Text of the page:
Like it or not, want sells better than need.
Most businesses have products or services that people (or other businesses) need. Our target markets generally need our products and services. If not, we’d have a hard time staying in business.
But we humans tend to purchase those things that we WANT more often than those that we NEED. So in marketing our products and services to that target market of ours sometimes it’s easier to make that sale by addressing the WANT.
The need is easy to talk about.
We’ve spent days, months, even years concepting, building, and refining our products and services. We’re passionate about them. We know all the great benefits about them: what they offer, what they do, and how gash darn cool they are!
Ask any business owner about his or her product and they could talk endlessly about why you must have it…why you need it. The trick is to turn that message around and clearly define why in the world someone would want it. That’s not always the easy part, because to us, it’s more than obvious.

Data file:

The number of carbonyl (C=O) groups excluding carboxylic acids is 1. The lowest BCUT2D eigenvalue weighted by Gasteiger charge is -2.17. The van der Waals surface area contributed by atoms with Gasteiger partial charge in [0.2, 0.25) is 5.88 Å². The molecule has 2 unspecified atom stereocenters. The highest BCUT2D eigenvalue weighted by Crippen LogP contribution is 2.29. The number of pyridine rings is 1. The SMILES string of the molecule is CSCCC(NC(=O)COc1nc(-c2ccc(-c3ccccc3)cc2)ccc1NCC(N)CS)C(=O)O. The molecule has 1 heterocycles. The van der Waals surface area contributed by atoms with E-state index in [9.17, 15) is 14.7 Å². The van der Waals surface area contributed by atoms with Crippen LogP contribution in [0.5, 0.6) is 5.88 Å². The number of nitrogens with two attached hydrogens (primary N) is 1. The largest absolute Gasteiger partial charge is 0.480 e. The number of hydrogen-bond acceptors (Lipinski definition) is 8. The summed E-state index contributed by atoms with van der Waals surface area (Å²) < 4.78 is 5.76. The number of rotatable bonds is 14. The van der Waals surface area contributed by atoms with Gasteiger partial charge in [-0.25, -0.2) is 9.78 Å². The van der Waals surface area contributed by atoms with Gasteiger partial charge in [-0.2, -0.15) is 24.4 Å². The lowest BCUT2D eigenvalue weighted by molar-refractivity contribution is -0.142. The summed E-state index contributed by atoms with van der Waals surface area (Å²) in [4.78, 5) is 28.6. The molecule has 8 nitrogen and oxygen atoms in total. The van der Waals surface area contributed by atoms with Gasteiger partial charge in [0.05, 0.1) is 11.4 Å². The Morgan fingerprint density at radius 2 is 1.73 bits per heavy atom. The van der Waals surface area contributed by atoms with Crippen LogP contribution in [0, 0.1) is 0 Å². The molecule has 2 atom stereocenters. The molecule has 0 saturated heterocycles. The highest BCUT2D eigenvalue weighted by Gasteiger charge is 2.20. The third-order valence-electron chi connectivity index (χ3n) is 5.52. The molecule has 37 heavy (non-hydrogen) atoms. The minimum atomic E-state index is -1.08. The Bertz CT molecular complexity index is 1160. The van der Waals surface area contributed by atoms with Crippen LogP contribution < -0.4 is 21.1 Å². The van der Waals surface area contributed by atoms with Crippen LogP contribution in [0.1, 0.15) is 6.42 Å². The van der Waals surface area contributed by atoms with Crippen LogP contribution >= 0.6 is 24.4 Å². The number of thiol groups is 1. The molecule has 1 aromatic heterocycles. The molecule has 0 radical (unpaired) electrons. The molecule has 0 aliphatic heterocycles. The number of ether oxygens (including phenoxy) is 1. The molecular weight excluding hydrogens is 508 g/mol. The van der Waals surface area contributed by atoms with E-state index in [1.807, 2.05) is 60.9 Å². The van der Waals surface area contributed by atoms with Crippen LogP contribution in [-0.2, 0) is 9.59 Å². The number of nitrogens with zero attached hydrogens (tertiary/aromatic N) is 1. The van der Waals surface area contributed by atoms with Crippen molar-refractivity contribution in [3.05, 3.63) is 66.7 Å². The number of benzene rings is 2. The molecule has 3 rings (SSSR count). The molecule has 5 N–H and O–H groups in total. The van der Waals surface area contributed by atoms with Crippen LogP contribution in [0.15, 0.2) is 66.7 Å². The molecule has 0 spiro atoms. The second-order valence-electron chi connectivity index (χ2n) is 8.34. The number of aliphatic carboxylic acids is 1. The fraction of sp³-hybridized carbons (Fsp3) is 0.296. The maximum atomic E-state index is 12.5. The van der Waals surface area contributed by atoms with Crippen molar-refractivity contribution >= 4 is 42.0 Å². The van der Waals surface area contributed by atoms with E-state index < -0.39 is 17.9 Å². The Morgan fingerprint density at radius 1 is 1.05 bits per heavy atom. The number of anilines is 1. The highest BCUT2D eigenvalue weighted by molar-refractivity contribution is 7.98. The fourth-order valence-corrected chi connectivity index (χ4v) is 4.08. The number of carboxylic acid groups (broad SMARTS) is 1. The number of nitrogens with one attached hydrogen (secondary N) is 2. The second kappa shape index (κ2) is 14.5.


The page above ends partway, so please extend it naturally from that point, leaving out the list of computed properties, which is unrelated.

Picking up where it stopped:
What’s in it for me?
Subconsciously we differentiate want and need by emotion. Yes, there is that logical, rational conscience that tells us we really don’t need a chocolate chip cookie for dessert, but it’s mostly that desire says, “ME WANT COOKIE!” So how do we market to that emotion?
Find the emotional trigger.
Before you can market to the want, you need to figure out what it is. Figure out what it is about your product or service that would make someone want it, and tell that story in your marketing and messaging.
Imagine you are the inventor of a product that will actually deliver that elusive extra hour in the day. Ask just about anyone and they will agree, 25 hours in the day is something they need. Everyone would like to squeeze that extra hour into the day. Now think about your target market and tailor your message around what they would want out of that extra hour.
Here are a few examples:
- Parents – Most parents I know say they would love to spend more time with their kids. They will want your product if it will give them an extra hour to play hide and seek.
- Amateur Golfer – Weekend golfers always want to improve their game. Ask one who has 20+ handicap and they may want your product so they can spend that hour on the driving range.
- Small Business Owner – Many small business owners are eternally busy, if you ask they might say they would want your product so they could just relax and do nothing.
Sometimes it helps to ask your customers why they buy your product and what it is that makes them want it.
And by the way, if you do invent a product that delivers an extra hour each day, let me know. I WANT it!